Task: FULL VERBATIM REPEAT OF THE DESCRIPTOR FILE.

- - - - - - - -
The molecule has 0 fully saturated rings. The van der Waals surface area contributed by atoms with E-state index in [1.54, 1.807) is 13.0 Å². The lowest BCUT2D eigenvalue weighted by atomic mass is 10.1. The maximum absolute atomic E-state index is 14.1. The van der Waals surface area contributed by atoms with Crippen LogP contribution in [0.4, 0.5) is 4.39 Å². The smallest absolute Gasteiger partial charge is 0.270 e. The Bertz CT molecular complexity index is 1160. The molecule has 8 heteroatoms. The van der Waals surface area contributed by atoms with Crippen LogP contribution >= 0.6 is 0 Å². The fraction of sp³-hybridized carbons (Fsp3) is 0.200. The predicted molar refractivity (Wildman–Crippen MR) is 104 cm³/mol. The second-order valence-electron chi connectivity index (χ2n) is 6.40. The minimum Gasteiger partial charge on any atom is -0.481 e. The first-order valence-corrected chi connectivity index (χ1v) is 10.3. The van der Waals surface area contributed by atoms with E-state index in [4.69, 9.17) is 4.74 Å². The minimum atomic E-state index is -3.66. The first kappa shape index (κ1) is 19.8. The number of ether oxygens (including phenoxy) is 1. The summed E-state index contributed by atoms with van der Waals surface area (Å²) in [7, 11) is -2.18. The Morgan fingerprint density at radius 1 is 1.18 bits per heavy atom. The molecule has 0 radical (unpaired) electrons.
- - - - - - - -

The molecule has 0 fully saturated rings. The van der Waals surface area contributed by atoms with E-state index in [1.54, 1.807) is 13.0 Å². The lowest BCUT2D eigenvalue weighted by atomic mass is 10.1. The maximum absolute atomic E-state index is 14.1. The van der Waals surface area contributed by atoms with Crippen LogP contribution in [0.4, 0.5) is 4.39 Å². The smallest absolute Gasteiger partial charge is 0.270 e. The Bertz CT molecular complexity index is 1160. The molecule has 8 heteroatoms. The van der Waals surface area contributed by atoms with Crippen LogP contribution >= 0.6 is 0 Å². The fraction of sp³-hybridized carbons (Fsp3) is 0.200. The predicted molar refractivity (Wildman–Crippen MR) is 104 cm³/mol. The second-order valence-electron chi connectivity index (χ2n) is 6.40. The minimum Gasteiger partial charge on any atom is -0.481 e. The first-order valence-corrected chi connectivity index (χ1v) is 10.3. The van der Waals surface area contributed by atoms with E-state index in [4.69, 9.17) is 4.74 Å². The minimum atomic E-state index is -3.66. The first kappa shape index (κ1) is 19.8. The number of ether oxygens (including phenoxy) is 1. The summed E-state index contributed by atoms with van der Waals surface area (Å²) in [7, 11) is -2.18. The Morgan fingerprint density at radius 1 is 1.18 bits per heavy atom. The molecule has 0 radical (unpaired) electrons.